The benefits are secured through a number of strengths and innovative features of the Strategy, which
1. Facilitates assessment of AnGR and incorporates development of a comprehensive early warning system, providing the basis for establishment of conservation priorities and action plans;
2. Provides the necessary framework for a participatory approach to building country consensus around complex issues, for resolving conflicting situations, and developing effective policy;
3. Incorporates a specific mechanism to facilitate country, subregional, regional, and other international cooperation in AnGR management;
4. Offers a unique mechanism to identify, link, and strengthen the network of regional and national institutions, based in the main on existing structures and their involvement in the development of the Strategy;
5. Provides a framework for assistance that promotes clear identification of priorities and links country, regional, and global priorities and concerns to maximize the impact of funded activities;
6. Makes available a unique moderated, comprehensive information and communications tool — DAD-IS — which can be used by countries as their own secure system while also enabling all stakeholders to be informed and involved; this new system also provides the primary clearinghouse mechanism for the farm animal sector of agrobiodiversity;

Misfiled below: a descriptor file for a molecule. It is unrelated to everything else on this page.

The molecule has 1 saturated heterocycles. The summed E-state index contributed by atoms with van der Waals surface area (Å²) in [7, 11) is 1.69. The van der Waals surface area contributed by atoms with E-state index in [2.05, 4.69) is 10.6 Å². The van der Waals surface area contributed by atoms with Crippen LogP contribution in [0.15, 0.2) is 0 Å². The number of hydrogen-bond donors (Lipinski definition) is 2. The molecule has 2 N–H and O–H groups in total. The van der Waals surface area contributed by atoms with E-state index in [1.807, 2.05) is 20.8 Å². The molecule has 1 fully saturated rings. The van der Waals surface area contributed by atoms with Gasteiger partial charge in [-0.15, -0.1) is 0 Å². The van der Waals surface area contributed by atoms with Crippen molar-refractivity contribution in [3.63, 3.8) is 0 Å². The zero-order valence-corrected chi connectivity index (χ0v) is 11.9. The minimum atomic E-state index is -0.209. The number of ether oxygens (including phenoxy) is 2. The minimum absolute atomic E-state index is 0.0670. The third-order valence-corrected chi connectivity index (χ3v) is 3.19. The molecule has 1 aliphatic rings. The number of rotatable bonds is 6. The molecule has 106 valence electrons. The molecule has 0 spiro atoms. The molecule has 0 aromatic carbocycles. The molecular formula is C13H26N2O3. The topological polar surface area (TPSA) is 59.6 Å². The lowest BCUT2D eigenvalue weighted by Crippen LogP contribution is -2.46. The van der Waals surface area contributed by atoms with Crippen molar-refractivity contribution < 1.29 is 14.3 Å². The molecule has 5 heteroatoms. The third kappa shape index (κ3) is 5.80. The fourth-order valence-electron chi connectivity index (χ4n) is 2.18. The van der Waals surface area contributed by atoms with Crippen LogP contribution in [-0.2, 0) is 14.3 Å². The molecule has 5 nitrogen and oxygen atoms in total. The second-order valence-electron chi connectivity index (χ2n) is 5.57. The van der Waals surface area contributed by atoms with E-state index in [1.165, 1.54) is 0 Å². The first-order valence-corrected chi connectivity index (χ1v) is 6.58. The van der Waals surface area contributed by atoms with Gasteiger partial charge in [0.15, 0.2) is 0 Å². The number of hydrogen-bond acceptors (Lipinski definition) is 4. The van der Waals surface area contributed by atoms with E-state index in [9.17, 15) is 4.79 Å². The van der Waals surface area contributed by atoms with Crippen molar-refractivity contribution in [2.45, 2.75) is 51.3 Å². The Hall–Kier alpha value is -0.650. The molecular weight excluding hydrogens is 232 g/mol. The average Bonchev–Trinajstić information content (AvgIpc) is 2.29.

7. Provides the capability for ongoing project and activity documentation and monitoring by countries and donors, and for least-cost formulation of action plans at the species, country, regional, and global levels; through the DAD-IS Action Planner;
8. Promotes, for this sector of biological diversity, the development of a management approach which is in harmony with the CBD and in pursuance of Agenda 21;
9. Comprehensively provides for the involvement of the spectrum of donors and other stakeholders;
10. Allows for coordination of effort while respecting stakeholders' need for control of their own activity; and
11. Incorporates guidance from the necessary disciplinary array of technical specialists convened regularly to develop the Strategy further and advise on its implementation.
While the Strategy has been supported and early implementation has commenced,1 success depends on its ability to mobilize the commitment, energies, and resources of the many different groups which have a stake in conserving and utilizing agro-biodiversity — farmers and pastoralists throughout the world, those involved in training and research into improved farming systems and technologies, environmentalists, agroindustries, and ultimately the consumers. While countries will be formally responsible for developing and implementing national policy, supported by the international collaborative effort, implementation of the Strategy must involve these additional stakeholders and be responsive to their varied concerns, creating mechanisms for interaction.
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